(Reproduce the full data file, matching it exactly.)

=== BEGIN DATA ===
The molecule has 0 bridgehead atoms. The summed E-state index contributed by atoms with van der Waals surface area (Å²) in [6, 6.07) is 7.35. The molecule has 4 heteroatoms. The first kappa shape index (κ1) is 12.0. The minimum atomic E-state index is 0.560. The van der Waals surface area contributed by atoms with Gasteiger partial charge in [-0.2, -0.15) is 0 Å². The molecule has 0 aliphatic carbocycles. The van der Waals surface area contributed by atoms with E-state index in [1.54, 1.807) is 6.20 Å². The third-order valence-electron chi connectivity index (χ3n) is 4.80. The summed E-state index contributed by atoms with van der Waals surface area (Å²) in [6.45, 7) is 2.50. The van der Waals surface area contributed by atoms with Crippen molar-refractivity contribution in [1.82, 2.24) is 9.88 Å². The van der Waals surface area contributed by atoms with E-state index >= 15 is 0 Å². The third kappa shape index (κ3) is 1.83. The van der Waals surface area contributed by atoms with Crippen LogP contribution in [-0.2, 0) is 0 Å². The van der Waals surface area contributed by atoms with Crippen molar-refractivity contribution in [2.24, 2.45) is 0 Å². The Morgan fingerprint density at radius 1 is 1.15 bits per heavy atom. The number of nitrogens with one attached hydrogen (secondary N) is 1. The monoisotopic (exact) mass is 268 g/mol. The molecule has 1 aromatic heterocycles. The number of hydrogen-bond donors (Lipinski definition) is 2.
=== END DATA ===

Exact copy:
The molecule has 0 bridgehead atoms. The summed E-state index contributed by atoms with van der Waals surface area (Å²) in [6, 6.07) is 7.35. The molecule has 4 heteroatoms. The first kappa shape index (κ1) is 12.0. The minimum atomic E-state index is 0.560. The van der Waals surface area contributed by atoms with Gasteiger partial charge in [-0.2, -0.15) is 0 Å². The molecule has 0 aliphatic carbocycles. The van der Waals surface area contributed by atoms with E-state index in [1.54, 1.807) is 6.20 Å². The third-order valence-electron chi connectivity index (χ3n) is 4.80. The summed E-state index contributed by atoms with van der Waals surface area (Å²) in [6.45, 7) is 2.50. The van der Waals surface area contributed by atoms with Crippen molar-refractivity contribution in [1.82, 2.24) is 9.88 Å². The van der Waals surface area contributed by atoms with E-state index >= 15 is 0 Å². The third kappa shape index (κ3) is 1.83. The van der Waals surface area contributed by atoms with Crippen LogP contribution in [-0.2, 0) is 0 Å². The van der Waals surface area contributed by atoms with Crippen molar-refractivity contribution in [2.24, 2.45) is 0 Å². The Morgan fingerprint density at radius 1 is 1.15 bits per heavy atom. The number of nitrogens with one attached hydrogen (secondary N) is 1. The monoisotopic (exact) mass is 268 g/mol. The molecule has 1 aromatic heterocycles. The number of hydrogen-bond donors (Lipinski definition) is 2.